In 1984, after modeling primarily HOn3 steam railroads for many years, I suddenly discovered, after reading several books on the subject, primarily West Side by Mallory Hope Ferrell, I had become a logging railroad enthusiast. I was attracted to logging by the geared motive power, the often home-grown rolling stock, the abundance of beautiful, serene and lush scenery, as well as the steep grades and tight curves, which are more easily modeled in our always “too little space.”
Luckily, at about that time P-B-L was introducing a new line of Sn3 West Side Lumber Company Shays, which further convinced me to move forward with an Sn3 logging layout. These locomotives are beautiful, highly detailed, and run like the proverbial Swiss watch.
Over the years P-B-L has produced every Shay and Heisler the WSLC actually had, and then some. The “and then some” refers to a locomotive I was able to special order WSLC #11, which never existed, but could have. Besides the beautiful locomotives that have been produced, several manufacturers have produced ready-to-run models and kits for WSLC rolling stock in Sn3. Likewise, there are many structure kits that are modeled after WSLC prototypes, or simply fit the theme very well.
ABOVE: Number 11 is one of several P-B-L Shays running on the author’s layout.
It was pretty clear to me that this was a project that would keep my interest for many years to come, and it has.
My primary goal was to construct a lay-out that would capture the “flavor” of the prototype, but not be a “boring logging layout.” As I learned more about the actual operations of the West Side, I realized that there were opportunities to model more than just the logging operations. The West Side interchanged with the Sierra Railroad in Tuolumne. In the drying yard, standard gauge boxcars were loaded with lumber for delivery to places as far away as the east coast. The Sierra also delivered needed commodities to the West Side, including oil, sand and consumer goods. I realized that a dual gauge layout was a must if I wanted to incorporate all that action.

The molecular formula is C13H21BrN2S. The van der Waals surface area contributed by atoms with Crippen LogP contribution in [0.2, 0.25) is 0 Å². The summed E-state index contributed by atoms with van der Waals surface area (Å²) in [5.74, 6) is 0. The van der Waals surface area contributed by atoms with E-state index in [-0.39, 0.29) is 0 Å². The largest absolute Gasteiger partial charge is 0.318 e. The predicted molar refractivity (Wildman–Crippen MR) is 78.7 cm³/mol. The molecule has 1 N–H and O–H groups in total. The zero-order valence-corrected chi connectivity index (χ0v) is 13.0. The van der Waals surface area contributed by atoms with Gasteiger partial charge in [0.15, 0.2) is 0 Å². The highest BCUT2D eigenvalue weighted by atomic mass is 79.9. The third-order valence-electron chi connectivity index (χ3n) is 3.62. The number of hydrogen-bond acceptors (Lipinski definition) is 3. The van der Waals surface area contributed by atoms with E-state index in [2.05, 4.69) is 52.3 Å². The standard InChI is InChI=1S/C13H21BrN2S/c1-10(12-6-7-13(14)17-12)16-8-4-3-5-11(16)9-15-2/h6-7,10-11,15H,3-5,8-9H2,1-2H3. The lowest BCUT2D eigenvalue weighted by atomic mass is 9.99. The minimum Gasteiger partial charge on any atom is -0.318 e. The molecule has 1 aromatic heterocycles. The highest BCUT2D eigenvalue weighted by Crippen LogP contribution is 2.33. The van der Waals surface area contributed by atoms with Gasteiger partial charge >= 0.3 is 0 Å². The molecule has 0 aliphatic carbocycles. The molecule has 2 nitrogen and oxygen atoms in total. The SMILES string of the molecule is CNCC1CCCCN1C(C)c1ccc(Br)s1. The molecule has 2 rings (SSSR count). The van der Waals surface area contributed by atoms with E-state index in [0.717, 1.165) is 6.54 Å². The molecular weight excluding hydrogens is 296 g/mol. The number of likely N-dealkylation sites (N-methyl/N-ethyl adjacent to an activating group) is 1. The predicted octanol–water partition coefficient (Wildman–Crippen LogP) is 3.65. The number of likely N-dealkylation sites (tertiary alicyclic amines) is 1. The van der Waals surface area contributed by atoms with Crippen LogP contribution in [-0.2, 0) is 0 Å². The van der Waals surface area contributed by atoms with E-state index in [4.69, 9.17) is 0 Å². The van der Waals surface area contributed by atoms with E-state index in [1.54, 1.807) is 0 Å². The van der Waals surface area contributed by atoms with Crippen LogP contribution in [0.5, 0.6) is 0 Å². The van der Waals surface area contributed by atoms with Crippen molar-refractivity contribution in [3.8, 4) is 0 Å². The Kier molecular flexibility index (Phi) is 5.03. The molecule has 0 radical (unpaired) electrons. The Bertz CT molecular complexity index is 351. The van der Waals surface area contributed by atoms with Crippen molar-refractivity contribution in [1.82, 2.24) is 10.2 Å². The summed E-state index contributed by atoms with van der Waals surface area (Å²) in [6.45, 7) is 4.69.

Above: Re-loads were common on the West Side. Here logs are being moved from log cars to a truck for the trip down to the Tuolumne sawmill.
Before I put pencil to paper, I developed a set of standards that I adhered to during the design and construction phases. Their purpose was to insure I did not lose sight of my goals. First, the track plan had to provide interesting and challenging operations. Second, adequate space had to be allowed for dramatic, realistic and detailed scenery. Third, aisle space had to be a minimum of three feet. And finally, the minimum radius curves would be no less than 28 inches, with 21/2 inches between all parallel tracks, and #6 turnouts. As it turned out, most curves are 30-inch radius or more.
The design attempts to capture the essentials of the West Side operation, but certainly not all of it. To do that, many scenes where altered to meet space and scenery requirements…